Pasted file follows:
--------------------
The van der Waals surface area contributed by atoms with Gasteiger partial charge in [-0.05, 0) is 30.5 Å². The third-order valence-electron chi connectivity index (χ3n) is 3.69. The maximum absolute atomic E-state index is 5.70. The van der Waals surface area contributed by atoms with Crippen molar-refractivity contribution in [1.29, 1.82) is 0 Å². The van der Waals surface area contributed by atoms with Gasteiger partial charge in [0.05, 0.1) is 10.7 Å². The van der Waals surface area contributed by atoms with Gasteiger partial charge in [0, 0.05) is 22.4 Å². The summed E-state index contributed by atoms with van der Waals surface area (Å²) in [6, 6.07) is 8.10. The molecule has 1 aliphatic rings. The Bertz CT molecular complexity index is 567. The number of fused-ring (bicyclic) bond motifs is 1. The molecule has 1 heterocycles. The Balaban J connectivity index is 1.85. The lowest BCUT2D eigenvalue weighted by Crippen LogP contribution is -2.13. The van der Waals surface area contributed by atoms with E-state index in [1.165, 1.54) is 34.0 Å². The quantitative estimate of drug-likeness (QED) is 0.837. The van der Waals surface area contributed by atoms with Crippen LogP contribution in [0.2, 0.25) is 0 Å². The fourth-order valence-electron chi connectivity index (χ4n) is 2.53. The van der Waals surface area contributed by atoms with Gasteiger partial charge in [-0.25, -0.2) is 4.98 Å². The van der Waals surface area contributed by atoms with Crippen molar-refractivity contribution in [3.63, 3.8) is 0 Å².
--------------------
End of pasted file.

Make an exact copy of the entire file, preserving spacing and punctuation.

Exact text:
The van der Waals surface area contributed by atoms with Gasteiger partial charge in [-0.05, 0) is 30.5 Å². The third-order valence-electron chi connectivity index (χ3n) is 3.69. The maximum absolute atomic E-state index is 5.70. The van der Waals surface area contributed by atoms with Crippen molar-refractivity contribution in [1.29, 1.82) is 0 Å². The van der Waals surface area contributed by atoms with Gasteiger partial charge in [0.05, 0.1) is 10.7 Å². The van der Waals surface area contributed by atoms with Gasteiger partial charge in [0, 0.05) is 22.4 Å². The summed E-state index contributed by atoms with van der Waals surface area (Å²) in [6, 6.07) is 8.10. The molecule has 1 aliphatic rings. The Bertz CT molecular complexity index is 567. The number of fused-ring (bicyclic) bond motifs is 1. The molecule has 1 heterocycles. The Balaban J connectivity index is 1.85. The lowest BCUT2D eigenvalue weighted by Crippen LogP contribution is -2.13. The van der Waals surface area contributed by atoms with E-state index in [1.165, 1.54) is 34.0 Å². The quantitative estimate of drug-likeness (QED) is 0.837. The van der Waals surface area contributed by atoms with Crippen LogP contribution in [0.2, 0.25) is 0 Å². The fourth-order valence-electron chi connectivity index (χ4n) is 2.53. The van der Waals surface area contributed by atoms with Gasteiger partial charge in [-0.25, -0.2) is 4.98 Å². The van der Waals surface area contributed by atoms with Crippen molar-refractivity contribution in [3.63, 3.8) is 0 Å².